Austria Francis the hereditary Prince of « At a time when the nations of Eu• Hungary and Bohemia, and Ferdinance rope view with astonishment an Affembly. Great Duke of Tuscany; and, on Saturof your subjects (whom your Majetty day morning, the marriars were folemhas been pleased to acknowledge as the nized in great forin in the Royal Chapel, National Assembly) destroy your pohility, the hereditary Prince of Naples reprethe most illustrious that ever exist. d in fenting the Arch-Dukes. After the ceany monarchy, and whose most glorious remony, there was a Baccio-Manos, and, title was that of the supporters of the in the evening, their Sicilian Majefties throne ; permit me, Sire, the head of a and the Royai Brides went in the greatfamily who have the honour of reckon- est fait to the Chap-1 of St Januarius in ing Kings among their ancestors, to re- the Cathedral of this cilv. At night, the quet of your Majesty to be pleatert to re- Royal Famuiy went to the Opera in their ceive, in the name of myself and family, State-box, which they have not done the oath which we have made to live there frurten years past; and, after the and die faithful to your interefts; and to Opera, the chief Minifiers, Officers of rally at the cry ever deěr to Frenchmen, the Court, and foreiun Minilters of the of Vive le Rei! Vive l'Honneur! and to firit and second clu's, had the honour of fhed in your service the last drop of our fupping with their Majeries, the Prince blood, which ungratefut France hasilo Royal, and Royal Brijes, at the Palace. ready seen to Row for the maintenance of its glory, and that of your illuftricus an

VIENNA, Auz. 21. cestors.

His Ilungarian Mjely set ont early * The dispersion of that family ren- this morning tor Fi...t, ai companied by

E 2

34

Foreign Intelligence his fourth son the Arch-Duke Leopold, and we hasten to inform you thereaf, con to meet their Sicilian Majestics. * fcious that this news will be agreeable both

to you and all our subjects. BERLIN Aug. 24.

“ We remain, very affectionately, We have well-grounded hopes that the

“ CATHERINE, Court of Petersburgh will folbw the exapople of that of Vienna, and that it will

Zarskoselo, August 16, 1790." yield all its conquests made from the Turks during the present war. 'Our Monarch

STOCKHOLM - August 31. has absolutely rejected the proposals made The King of Sweden arrived at his by her Imperial Majesty, that the pro; country feat of Haga, in the neighbourvinces of Moldavia and Wallachia Mould hood of this city, the 26th inft. and yefbe declared independent of the Porte. terday made his public entry into StockThis will not be very pleasant informa- holm, on horseback, amidn'the acclama. tion to Prince Potemkin.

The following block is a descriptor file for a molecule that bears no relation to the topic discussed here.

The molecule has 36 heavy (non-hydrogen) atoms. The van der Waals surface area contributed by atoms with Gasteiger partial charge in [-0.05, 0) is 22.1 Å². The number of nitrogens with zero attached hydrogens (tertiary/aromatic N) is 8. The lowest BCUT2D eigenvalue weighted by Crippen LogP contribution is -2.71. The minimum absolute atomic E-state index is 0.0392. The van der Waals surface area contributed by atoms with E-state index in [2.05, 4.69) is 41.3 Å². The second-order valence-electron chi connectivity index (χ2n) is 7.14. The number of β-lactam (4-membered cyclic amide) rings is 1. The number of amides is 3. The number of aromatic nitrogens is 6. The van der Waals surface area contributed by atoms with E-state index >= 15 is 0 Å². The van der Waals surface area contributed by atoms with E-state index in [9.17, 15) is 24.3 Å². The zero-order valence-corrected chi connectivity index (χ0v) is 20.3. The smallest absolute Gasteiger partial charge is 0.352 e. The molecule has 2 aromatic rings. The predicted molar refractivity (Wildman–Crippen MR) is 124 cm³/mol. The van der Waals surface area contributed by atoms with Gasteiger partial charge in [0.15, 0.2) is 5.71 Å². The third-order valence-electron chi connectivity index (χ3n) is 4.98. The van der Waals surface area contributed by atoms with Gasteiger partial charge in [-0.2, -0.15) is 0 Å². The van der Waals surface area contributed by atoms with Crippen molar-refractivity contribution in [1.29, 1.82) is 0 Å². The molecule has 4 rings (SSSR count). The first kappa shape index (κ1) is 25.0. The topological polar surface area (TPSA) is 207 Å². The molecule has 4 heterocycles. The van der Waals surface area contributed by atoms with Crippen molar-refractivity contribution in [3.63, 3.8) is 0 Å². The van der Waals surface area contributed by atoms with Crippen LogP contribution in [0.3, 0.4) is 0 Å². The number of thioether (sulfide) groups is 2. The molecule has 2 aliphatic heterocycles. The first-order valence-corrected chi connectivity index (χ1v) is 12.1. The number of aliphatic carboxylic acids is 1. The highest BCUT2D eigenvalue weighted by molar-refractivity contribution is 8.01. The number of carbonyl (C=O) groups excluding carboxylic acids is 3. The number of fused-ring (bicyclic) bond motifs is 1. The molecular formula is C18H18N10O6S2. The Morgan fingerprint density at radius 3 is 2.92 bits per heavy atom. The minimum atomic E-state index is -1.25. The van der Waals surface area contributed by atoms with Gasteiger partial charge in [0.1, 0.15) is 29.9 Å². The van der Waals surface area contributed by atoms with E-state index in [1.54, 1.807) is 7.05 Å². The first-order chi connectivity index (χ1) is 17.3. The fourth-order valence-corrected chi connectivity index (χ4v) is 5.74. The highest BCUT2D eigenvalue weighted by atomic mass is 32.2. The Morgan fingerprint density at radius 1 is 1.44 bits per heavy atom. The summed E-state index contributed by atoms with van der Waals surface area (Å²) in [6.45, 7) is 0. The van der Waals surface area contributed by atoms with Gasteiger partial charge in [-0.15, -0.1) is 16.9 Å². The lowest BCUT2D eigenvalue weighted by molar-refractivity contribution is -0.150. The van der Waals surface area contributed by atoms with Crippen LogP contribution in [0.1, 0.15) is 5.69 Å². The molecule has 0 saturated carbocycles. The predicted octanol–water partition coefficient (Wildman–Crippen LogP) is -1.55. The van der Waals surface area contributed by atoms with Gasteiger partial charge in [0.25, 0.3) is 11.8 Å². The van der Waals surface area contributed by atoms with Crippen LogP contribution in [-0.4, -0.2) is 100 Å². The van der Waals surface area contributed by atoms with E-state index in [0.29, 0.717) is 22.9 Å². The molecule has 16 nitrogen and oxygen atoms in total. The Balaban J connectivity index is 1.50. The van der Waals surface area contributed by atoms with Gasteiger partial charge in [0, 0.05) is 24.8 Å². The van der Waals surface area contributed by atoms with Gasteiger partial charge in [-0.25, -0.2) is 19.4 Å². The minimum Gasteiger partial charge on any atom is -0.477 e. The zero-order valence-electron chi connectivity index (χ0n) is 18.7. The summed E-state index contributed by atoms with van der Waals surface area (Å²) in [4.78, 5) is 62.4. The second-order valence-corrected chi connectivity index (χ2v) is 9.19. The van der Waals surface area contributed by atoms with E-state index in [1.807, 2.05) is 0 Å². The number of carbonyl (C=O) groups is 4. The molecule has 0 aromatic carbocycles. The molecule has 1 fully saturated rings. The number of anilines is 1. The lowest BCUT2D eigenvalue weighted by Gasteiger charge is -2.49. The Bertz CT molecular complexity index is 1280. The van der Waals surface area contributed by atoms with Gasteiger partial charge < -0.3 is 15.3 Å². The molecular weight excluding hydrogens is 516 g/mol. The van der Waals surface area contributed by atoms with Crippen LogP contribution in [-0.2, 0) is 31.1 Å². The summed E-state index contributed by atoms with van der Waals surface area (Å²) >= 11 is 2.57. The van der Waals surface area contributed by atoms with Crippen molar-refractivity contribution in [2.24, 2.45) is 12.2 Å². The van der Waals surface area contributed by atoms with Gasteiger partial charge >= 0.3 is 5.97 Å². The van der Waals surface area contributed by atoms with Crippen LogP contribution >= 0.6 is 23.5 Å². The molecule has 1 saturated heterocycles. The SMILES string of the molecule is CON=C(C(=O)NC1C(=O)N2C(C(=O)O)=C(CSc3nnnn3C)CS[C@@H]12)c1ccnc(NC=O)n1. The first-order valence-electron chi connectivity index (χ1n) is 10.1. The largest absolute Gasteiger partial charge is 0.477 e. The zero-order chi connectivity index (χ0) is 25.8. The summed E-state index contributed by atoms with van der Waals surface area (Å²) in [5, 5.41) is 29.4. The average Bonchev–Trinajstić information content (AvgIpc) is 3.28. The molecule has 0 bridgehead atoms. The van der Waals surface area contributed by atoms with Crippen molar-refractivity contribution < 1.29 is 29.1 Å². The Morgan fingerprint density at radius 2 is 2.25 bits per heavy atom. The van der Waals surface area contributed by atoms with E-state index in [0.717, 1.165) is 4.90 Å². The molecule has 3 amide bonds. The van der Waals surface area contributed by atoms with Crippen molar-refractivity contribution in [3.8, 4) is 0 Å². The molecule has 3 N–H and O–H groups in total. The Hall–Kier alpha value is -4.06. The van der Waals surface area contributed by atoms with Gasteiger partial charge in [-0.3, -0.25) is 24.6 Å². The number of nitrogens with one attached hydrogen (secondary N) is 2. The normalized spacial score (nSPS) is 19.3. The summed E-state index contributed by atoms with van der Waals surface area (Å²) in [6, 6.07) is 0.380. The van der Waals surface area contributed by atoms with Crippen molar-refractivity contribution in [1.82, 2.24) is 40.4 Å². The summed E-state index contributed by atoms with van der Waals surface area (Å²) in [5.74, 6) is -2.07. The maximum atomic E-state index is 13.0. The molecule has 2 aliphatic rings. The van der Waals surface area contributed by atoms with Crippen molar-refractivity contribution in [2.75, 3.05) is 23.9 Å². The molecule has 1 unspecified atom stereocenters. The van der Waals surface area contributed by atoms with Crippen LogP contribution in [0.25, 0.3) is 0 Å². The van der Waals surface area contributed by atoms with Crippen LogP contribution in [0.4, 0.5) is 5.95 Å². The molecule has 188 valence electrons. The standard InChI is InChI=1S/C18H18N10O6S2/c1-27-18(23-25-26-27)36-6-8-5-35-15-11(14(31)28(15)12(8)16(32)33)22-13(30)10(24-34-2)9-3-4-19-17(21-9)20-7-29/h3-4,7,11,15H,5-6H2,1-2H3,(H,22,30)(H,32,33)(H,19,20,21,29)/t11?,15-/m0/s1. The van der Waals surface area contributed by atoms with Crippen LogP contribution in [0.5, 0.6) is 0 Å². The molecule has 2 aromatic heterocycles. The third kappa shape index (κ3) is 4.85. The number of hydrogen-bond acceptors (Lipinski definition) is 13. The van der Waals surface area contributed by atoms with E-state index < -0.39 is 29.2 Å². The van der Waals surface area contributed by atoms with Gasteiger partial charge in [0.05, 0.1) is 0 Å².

tions of a great concourse of people, who The people at Conftantinople are al- had asembled in the streets through which ready acquainted with the importance of he was to pats. His Majesty was acthe King of Pruflia in the political leale companied by such of the Officers who of Europe, and how greatly the Muslule have diftinguished themfelves during the men are obliged to him. The messenger late campaign, as were already arrived Mehring, who is just come from thence, from l'inland, and was escorted by the gives the following account of the beha- city guards, who have performed the viour of the Turkish people on hearing military service of the capital since the the news of what the King of Prussia bad

commencement of hoftilities againf Rurdone for them :

fia. “ As soon as I had delivered my dif- His Majesty first went to the Cathe patches, I expresid my desire to see Con- dral Church; and, after having perforinfanrinople, and for this purpose I obtain, ed his devotions there, repaired to the ed two Janissaries to accompany me, I Town-hall, wi ere be, in a very gracious had scarcely walked an hundred steps be- speech, thanked the Burgesses allembled fore the people followedne in great num; for the marks of loyalty and attachment bers, some of whom Ipit at me, and cried he has received from them during the out, you Ruffian rascal! But my compa- In the evening there was a drawa nion informed them of their mistake; ing-room, where the foreign minifters and I was no rooner k nown to be the fer- had an opportunity of paying their court vant of his Prusian Majesty, than the to his Majefty scent shifted, every one feemed much con

To-day peace was proclaimed with the cerned at what had pafled, and took eve- usual solemnities in the different quarters ry opportunity to express their joy, at of the city. The Royal Family, the nofeeing me, and I was foon after carried in bility, and other persons of diftinction, triumph through the city."

affifted at the Te Deum, which was fung

with great pomp at the cathedral; after Letter from the EMPRESS of RUSSIA to which, there was a Court and public dina

Count Browne, Governor of Lief and ner at the palace; and the evening is to Esland, and the port of Riga.

close with illuminations and other demon

Arations of joy. • To our Governor, &c. « On the 3-14th Auguft, was figned

VIENNA, Sept. I.

7 between us and the King of Sweden, an News has been just received, of the agreement for establishing an everlafting safe arrival of their Sicilian Majefties, at peace, and fixing our frontiers as they Fiume, on the 28th ult. were before the war broke out; General Barrn Iglestrom figned it on our part,

BELGIC PROVINCES. and Baron D'Armfelt, First Gentleman

Letter from Van Eupen to tbe Congrefs. of the Bed-chamber to the King of Sweden, on the part of his Majesty: The ra

High and Mighty Lords, tification is to take place in fix days from « We have this moment received the its date.

agreeable news, that Mr Khoeller has at“ We give our thanks to Almighty tacked the Austrians with so much braGod for the ceffation of thedding of blood, very, as to have killed their Major-Geand restoration of peace in theic quarters, neral de Blekhem, whole dead body bar

beca

war.